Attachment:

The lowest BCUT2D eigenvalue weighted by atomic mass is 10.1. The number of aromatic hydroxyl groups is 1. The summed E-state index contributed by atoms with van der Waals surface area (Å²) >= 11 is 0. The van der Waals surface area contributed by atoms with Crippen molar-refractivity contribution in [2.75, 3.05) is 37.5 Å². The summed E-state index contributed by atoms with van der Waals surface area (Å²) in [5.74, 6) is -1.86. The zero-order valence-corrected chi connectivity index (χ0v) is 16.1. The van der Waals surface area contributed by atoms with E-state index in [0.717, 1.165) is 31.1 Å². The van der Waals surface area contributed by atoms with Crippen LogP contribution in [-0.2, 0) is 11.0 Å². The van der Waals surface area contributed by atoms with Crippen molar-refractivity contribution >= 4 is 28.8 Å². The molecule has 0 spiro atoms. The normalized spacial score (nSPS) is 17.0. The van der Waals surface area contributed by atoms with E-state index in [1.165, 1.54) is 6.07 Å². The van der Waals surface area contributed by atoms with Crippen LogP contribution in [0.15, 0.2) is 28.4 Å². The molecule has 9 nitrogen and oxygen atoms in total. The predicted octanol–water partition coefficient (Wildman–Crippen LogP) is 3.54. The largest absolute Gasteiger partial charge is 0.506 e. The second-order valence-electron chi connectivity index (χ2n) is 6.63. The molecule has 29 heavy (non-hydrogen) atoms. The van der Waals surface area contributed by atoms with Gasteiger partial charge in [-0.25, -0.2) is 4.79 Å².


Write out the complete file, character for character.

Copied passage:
The lowest BCUT2D eigenvalue weighted by atomic mass is 10.1. The number of aromatic hydroxyl groups is 1. The summed E-state index contributed by atoms with van der Waals surface area (Å²) >= 11 is 0. The van der Waals surface area contributed by atoms with Crippen molar-refractivity contribution in [2.75, 3.05) is 37.5 Å². The summed E-state index contributed by atoms with van der Waals surface area (Å²) in [5.74, 6) is -1.86. The zero-order valence-corrected chi connectivity index (χ0v) is 16.1. The van der Waals surface area contributed by atoms with E-state index in [0.717, 1.165) is 31.1 Å². The van der Waals surface area contributed by atoms with Crippen LogP contribution in [-0.2, 0) is 11.0 Å². The van der Waals surface area contributed by atoms with Crippen molar-refractivity contribution >= 4 is 28.8 Å². The molecule has 0 spiro atoms. The normalized spacial score (nSPS) is 17.0. The van der Waals surface area contributed by atoms with E-state index in [1.165, 1.54) is 6.07 Å². The van der Waals surface area contributed by atoms with Crippen LogP contribution in [0.15, 0.2) is 28.4 Å². The molecule has 9 nitrogen and oxygen atoms in total. The predicted octanol–water partition coefficient (Wildman–Crippen LogP) is 3.54. The largest absolute Gasteiger partial charge is 0.506 e. The second-order valence-electron chi connectivity index (χ2n) is 6.63. The molecule has 29 heavy (non-hydrogen) atoms. The van der Waals surface area contributed by atoms with Gasteiger partial charge in [-0.25, -0.2) is 4.79 Å².